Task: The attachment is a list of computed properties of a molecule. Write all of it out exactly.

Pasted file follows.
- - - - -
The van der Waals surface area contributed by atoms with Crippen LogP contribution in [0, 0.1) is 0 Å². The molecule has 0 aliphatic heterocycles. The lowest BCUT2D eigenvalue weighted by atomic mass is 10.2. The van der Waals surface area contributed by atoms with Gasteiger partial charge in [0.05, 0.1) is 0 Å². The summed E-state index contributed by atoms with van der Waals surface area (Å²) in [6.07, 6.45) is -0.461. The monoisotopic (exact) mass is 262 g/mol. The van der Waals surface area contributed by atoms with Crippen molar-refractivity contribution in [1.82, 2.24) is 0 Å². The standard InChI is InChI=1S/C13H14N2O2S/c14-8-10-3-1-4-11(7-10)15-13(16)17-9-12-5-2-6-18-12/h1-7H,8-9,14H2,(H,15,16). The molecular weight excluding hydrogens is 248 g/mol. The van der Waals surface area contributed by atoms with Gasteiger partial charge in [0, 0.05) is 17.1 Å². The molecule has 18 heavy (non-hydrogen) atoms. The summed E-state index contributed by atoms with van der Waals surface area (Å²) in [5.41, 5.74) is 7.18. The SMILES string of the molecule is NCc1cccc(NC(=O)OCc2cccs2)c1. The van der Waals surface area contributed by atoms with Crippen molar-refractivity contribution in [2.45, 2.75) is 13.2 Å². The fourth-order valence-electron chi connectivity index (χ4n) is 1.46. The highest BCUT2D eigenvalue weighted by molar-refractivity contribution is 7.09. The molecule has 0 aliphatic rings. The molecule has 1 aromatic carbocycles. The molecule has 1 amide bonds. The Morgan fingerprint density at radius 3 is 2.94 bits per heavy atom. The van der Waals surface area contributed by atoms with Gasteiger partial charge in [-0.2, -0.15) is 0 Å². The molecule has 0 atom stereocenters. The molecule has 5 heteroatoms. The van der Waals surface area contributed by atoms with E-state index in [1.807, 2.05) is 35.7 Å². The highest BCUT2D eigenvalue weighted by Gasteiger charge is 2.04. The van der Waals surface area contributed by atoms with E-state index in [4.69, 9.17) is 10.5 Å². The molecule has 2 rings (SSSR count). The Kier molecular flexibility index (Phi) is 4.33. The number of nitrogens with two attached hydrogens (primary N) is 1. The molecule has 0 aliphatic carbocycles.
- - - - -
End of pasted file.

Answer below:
The van der Waals surface area contributed by atoms with Crippen LogP contribution in [0, 0.1) is 0 Å². The molecule has 0 aliphatic heterocycles. The lowest BCUT2D eigenvalue weighted by atomic mass is 10.2. The van der Waals surface area contributed by atoms with Gasteiger partial charge in [0.05, 0.1) is 0 Å². The summed E-state index contributed by atoms with van der Waals surface area (Å²) in [6.07, 6.45) is -0.461. The monoisotopic (exact) mass is 262 g/mol. The van der Waals surface area contributed by atoms with Crippen molar-refractivity contribution in [1.82, 2.24) is 0 Å². The standard InChI is InChI=1S/C13H14N2O2S/c14-8-10-3-1-4-11(7-10)15-13(16)17-9-12-5-2-6-18-12/h1-7H,8-9,14H2,(H,15,16). The molecular weight excluding hydrogens is 248 g/mol. The van der Waals surface area contributed by atoms with Gasteiger partial charge in [0, 0.05) is 17.1 Å². The molecule has 18 heavy (non-hydrogen) atoms. The summed E-state index contributed by atoms with van der Waals surface area (Å²) in [5.41, 5.74) is 7.18. The SMILES string of the molecule is NCc1cccc(NC(=O)OCc2cccs2)c1. The van der Waals surface area contributed by atoms with Crippen molar-refractivity contribution in [2.45, 2.75) is 13.2 Å². The fourth-order valence-electron chi connectivity index (χ4n) is 1.46. The highest BCUT2D eigenvalue weighted by molar-refractivity contribution is 7.09. The molecule has 0 aliphatic rings. The molecule has 1 aromatic carbocycles. The molecule has 1 amide bonds. The Morgan fingerprint density at radius 3 is 2.94 bits per heavy atom. The van der Waals surface area contributed by atoms with Gasteiger partial charge in [-0.2, -0.15) is 0 Å². The molecule has 0 atom stereocenters. The molecule has 5 heteroatoms. The van der Waals surface area contributed by atoms with E-state index in [1.807, 2.05) is 35.7 Å². The highest BCUT2D eigenvalue weighted by Gasteiger charge is 2.04. The van der Waals surface area contributed by atoms with E-state index in [4.69, 9.17) is 10.5 Å². The molecule has 2 rings (SSSR count). The Kier molecular flexibility index (Phi) is 4.33. The number of nitrogens with two attached hydrogens (primary N) is 1. The molecule has 0 aliphatic carbocycles.